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  3. Jerry Huffaker

    Jerry Huffaker Well-Known Member

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    I'm a little on the fence on this one. But I do think there is something lost in these discussions. If it were just gifted artists doing taxidermy there would be very little taxidermy being done at all. There are a few die hards who believe every mount should be an original sculpture creation as in the Ackely museum days. If that were the case , again there would be very few pieces every created.

    Without the every day snap together taxidermist like me, there wouldn't be a multi million dollar industry, no McKenzie, no Research , no Headquarters, not taxidermy.net, no industry as we know it today. It would be virtually impossible for the very few gifted and talented artists to service the entire sporting industries demand for taxidermy.

    Phil has a great point, We have some extremely talented artists in our industry who have sculpted almost perfect mannikins we can use as a canvas for a starting point. Because of The way our industry has progressed over the last 40 yrs due to conventions, seminars, sculptors, large supply companies a person with average hand eye coordination and some knowledge of reference study can produce a customer quality piece at a fair price. Blue ribbon masters? Best in World? maybe not but a very clean representative mount for a hunters show room can be achieved by someone who doesn't have a lot of artistic talent.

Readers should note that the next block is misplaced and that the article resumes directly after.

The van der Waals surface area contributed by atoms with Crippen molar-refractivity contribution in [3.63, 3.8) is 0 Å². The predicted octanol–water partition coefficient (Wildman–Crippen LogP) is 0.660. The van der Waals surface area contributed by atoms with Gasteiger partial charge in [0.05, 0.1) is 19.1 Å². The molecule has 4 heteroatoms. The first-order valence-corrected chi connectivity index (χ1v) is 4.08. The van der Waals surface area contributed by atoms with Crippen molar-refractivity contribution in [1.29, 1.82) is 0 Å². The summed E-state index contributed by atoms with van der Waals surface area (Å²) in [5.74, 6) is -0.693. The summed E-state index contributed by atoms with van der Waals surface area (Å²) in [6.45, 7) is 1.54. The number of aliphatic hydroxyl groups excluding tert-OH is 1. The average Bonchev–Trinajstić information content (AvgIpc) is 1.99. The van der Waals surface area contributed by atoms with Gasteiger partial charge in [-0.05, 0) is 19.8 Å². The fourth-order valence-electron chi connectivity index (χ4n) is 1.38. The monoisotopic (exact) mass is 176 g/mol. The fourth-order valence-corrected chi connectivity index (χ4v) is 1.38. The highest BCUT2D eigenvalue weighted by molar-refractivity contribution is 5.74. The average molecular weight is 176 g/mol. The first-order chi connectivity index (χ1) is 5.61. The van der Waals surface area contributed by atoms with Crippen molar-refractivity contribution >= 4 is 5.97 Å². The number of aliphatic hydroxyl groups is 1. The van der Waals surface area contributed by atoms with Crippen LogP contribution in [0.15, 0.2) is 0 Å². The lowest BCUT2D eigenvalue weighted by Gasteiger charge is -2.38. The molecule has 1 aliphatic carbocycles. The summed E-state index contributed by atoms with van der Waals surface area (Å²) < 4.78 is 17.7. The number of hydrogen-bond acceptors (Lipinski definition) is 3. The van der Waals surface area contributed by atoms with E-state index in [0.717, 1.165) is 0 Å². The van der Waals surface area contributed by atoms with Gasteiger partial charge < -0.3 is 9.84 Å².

If it weren't for us " skin applicators" , there would be no industry. In my opinion you don't have to be Michelangelo to produce a solid customer quality mount.
     
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  4. Museum Man

    Museum Man Well-Known Member

    I agree with all that being said. with the exception that the days of bad mounts are coming to an end. I still see some of the worst hellen keller taxidermy out there that is being passed off to customers with not only those producing the mounts not caring but also those customers using them as their taxidermists not really caring about how the mount looks. remember the days when you would show someone whats wrong with the mount they had done only to tell you that it looks great to them? they were only looking at the rack, not what was under it. as things progress in the industry, some things will still stay the same.
     
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  5. Jim McNamara

    Jim McNamara Well-Known Member